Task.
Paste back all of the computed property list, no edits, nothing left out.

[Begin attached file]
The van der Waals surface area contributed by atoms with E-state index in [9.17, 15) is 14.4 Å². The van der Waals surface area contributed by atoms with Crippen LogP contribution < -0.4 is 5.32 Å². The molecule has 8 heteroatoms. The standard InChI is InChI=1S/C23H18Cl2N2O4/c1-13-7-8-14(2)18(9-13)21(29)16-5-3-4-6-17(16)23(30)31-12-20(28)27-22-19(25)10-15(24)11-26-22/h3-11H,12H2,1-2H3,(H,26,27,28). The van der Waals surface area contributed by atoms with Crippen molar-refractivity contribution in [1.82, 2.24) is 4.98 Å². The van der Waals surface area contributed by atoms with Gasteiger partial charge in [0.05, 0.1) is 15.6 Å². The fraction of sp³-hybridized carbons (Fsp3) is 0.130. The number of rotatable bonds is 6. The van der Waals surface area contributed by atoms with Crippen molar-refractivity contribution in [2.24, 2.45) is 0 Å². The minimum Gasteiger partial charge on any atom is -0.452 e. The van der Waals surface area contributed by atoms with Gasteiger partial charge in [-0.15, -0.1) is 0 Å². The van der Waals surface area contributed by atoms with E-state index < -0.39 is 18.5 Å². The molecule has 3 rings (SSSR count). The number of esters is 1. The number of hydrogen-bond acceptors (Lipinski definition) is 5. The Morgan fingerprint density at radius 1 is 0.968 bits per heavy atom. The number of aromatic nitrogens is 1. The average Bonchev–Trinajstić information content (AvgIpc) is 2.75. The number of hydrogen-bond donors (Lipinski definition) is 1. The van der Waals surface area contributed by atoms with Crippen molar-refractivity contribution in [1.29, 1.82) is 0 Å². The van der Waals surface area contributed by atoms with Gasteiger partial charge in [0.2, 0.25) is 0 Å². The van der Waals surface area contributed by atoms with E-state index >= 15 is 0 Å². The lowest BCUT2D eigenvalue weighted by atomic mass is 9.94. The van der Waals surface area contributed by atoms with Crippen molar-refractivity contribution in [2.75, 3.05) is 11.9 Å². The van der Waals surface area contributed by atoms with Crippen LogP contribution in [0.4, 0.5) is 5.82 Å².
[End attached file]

The van der Waals surface area contributed by atoms with E-state index in [9.17, 15) is 14.4 Å². The van der Waals surface area contributed by atoms with Crippen LogP contribution < -0.4 is 5.32 Å². The molecule has 8 heteroatoms. The standard InChI is InChI=1S/C23H18Cl2N2O4/c1-13-7-8-14(2)18(9-13)21(29)16-5-3-4-6-17(16)23(30)31-12-20(28)27-22-19(25)10-15(24)11-26-22/h3-11H,12H2,1-2H3,(H,26,27,28). The van der Waals surface area contributed by atoms with Crippen molar-refractivity contribution in [1.82, 2.24) is 4.98 Å². The van der Waals surface area contributed by atoms with Gasteiger partial charge in [0.05, 0.1) is 15.6 Å². The fraction of sp³-hybridized carbons (Fsp3) is 0.130. The number of rotatable bonds is 6. The van der Waals surface area contributed by atoms with Crippen molar-refractivity contribution in [2.24, 2.45) is 0 Å². The minimum Gasteiger partial charge on any atom is -0.452 e. The van der Waals surface area contributed by atoms with Gasteiger partial charge in [-0.15, -0.1) is 0 Å². The van der Waals surface area contributed by atoms with E-state index < -0.39 is 18.5 Å². The molecule has 3 rings (SSSR count). The number of esters is 1. The number of hydrogen-bond acceptors (Lipinski definition) is 5. The Morgan fingerprint density at radius 1 is 0.968 bits per heavy atom. The number of aromatic nitrogens is 1. The average Bonchev–Trinajstić information content (AvgIpc) is 2.75. The number of hydrogen-bond donors (Lipinski definition) is 1. The van der Waals surface area contributed by atoms with Crippen molar-refractivity contribution in [1.29, 1.82) is 0 Å². The van der Waals surface area contributed by atoms with Gasteiger partial charge in [0.2, 0.25) is 0 Å². The van der Waals surface area contributed by atoms with E-state index >= 15 is 0 Å². The lowest BCUT2D eigenvalue weighted by atomic mass is 9.94. The van der Waals surface area contributed by atoms with Crippen molar-refractivity contribution in [2.75, 3.05) is 11.9 Å². The van der Waals surface area contributed by atoms with Crippen LogP contribution in [0.4, 0.5) is 5.82 Å².